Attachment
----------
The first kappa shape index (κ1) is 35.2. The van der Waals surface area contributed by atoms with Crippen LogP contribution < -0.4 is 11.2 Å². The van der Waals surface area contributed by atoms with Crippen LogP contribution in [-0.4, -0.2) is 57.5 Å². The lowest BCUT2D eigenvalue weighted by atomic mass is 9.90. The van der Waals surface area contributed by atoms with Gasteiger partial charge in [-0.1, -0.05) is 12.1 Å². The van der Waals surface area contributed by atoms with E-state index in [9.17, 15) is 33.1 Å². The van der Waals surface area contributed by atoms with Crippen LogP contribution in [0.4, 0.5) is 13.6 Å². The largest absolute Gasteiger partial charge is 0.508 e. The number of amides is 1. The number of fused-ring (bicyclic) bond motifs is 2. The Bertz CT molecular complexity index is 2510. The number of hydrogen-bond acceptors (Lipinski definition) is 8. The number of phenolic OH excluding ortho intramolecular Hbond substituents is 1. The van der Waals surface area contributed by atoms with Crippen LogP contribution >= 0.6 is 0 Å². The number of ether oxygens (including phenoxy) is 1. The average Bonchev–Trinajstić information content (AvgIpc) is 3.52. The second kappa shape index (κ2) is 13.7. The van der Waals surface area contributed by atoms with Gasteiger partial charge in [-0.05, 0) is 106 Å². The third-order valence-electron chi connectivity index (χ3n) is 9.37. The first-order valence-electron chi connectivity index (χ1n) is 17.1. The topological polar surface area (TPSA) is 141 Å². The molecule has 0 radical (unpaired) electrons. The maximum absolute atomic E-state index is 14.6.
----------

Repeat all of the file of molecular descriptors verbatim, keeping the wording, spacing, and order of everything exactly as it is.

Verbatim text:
The first kappa shape index (κ1) is 35.2. The van der Waals surface area contributed by atoms with Crippen LogP contribution < -0.4 is 11.2 Å². The van der Waals surface area contributed by atoms with Crippen LogP contribution in [-0.4, -0.2) is 57.5 Å². The lowest BCUT2D eigenvalue weighted by atomic mass is 9.90. The van der Waals surface area contributed by atoms with Gasteiger partial charge in [-0.1, -0.05) is 12.1 Å². The van der Waals surface area contributed by atoms with E-state index in [9.17, 15) is 33.1 Å². The van der Waals surface area contributed by atoms with Crippen LogP contribution in [0.4, 0.5) is 13.6 Å². The largest absolute Gasteiger partial charge is 0.508 e. The number of amides is 1. The number of fused-ring (bicyclic) bond motifs is 2. The Bertz CT molecular complexity index is 2510. The number of hydrogen-bond acceptors (Lipinski definition) is 8. The number of phenolic OH excluding ortho intramolecular Hbond substituents is 1. The van der Waals surface area contributed by atoms with Crippen LogP contribution >= 0.6 is 0 Å². The number of ether oxygens (including phenoxy) is 1. The average Bonchev–Trinajstić information content (AvgIpc) is 3.52. The second kappa shape index (κ2) is 13.7. The van der Waals surface area contributed by atoms with Gasteiger partial charge in [-0.05, 0) is 106 Å². The third-order valence-electron chi connectivity index (χ3n) is 9.37. The first-order valence-electron chi connectivity index (χ1n) is 17.1. The topological polar surface area (TPSA) is 141 Å². The molecule has 0 radical (unpaired) electrons. The maximum absolute atomic E-state index is 14.6.